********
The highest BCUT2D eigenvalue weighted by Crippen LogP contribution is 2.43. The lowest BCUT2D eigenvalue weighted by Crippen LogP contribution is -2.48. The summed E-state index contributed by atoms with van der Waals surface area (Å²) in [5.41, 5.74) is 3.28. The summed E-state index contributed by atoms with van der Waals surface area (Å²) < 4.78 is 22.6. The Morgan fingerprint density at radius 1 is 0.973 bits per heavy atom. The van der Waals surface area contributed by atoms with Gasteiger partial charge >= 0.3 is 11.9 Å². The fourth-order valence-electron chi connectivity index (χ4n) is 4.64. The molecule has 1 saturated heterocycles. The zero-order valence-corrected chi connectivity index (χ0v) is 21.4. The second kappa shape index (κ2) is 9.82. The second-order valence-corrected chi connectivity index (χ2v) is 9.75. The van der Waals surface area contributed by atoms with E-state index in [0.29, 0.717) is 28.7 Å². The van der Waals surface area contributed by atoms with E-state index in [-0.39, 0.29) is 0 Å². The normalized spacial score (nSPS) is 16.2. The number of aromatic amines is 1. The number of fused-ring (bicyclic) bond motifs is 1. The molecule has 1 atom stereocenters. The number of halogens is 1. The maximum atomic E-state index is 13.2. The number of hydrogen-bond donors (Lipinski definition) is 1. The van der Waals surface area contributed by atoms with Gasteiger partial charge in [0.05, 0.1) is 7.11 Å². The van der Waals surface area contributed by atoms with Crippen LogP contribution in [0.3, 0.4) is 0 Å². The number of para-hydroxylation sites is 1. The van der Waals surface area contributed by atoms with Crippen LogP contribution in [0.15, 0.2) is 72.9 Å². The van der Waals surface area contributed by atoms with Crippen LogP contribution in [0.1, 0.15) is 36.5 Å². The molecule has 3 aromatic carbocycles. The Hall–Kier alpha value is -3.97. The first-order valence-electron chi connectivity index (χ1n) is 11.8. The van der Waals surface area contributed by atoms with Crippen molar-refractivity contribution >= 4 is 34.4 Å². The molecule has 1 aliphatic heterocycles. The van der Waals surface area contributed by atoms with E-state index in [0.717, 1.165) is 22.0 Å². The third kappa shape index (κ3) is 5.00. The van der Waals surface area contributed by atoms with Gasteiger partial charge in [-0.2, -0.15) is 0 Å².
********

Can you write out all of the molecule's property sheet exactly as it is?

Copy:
The highest BCUT2D eigenvalue weighted by Crippen LogP contribution is 2.43. The lowest BCUT2D eigenvalue weighted by Crippen LogP contribution is -2.48. The summed E-state index contributed by atoms with van der Waals surface area (Å²) in [5.41, 5.74) is 3.28. The summed E-state index contributed by atoms with van der Waals surface area (Å²) < 4.78 is 22.6. The Morgan fingerprint density at radius 1 is 0.973 bits per heavy atom. The van der Waals surface area contributed by atoms with Gasteiger partial charge >= 0.3 is 11.9 Å². The fourth-order valence-electron chi connectivity index (χ4n) is 4.64. The molecule has 1 saturated heterocycles. The zero-order valence-corrected chi connectivity index (χ0v) is 21.4. The second kappa shape index (κ2) is 9.82. The second-order valence-corrected chi connectivity index (χ2v) is 9.75. The van der Waals surface area contributed by atoms with E-state index in [0.29, 0.717) is 28.7 Å². The van der Waals surface area contributed by atoms with E-state index in [-0.39, 0.29) is 0 Å². The normalized spacial score (nSPS) is 16.2. The number of aromatic amines is 1. The number of fused-ring (bicyclic) bond motifs is 1. The molecule has 1 atom stereocenters. The number of halogens is 1. The maximum atomic E-state index is 13.2. The number of hydrogen-bond donors (Lipinski definition) is 1. The van der Waals surface area contributed by atoms with Gasteiger partial charge in [0.05, 0.1) is 7.11 Å². The van der Waals surface area contributed by atoms with Crippen LogP contribution in [0.3, 0.4) is 0 Å². The number of para-hydroxylation sites is 1. The van der Waals surface area contributed by atoms with Crippen LogP contribution in [0.15, 0.2) is 72.9 Å². The van der Waals surface area contributed by atoms with Crippen LogP contribution in [0.1, 0.15) is 36.5 Å². The molecule has 3 aromatic carbocycles. The Hall–Kier alpha value is -3.97. The first-order valence-electron chi connectivity index (χ1n) is 11.8. The van der Waals surface area contributed by atoms with Crippen molar-refractivity contribution >= 4 is 34.4 Å². The molecule has 1 aliphatic heterocycles. The van der Waals surface area contributed by atoms with E-state index in [0.717, 1.165) is 22.0 Å². The third kappa shape index (κ3) is 5.00. The van der Waals surface area contributed by atoms with Gasteiger partial charge in [-0.2, -0.15) is 0 Å².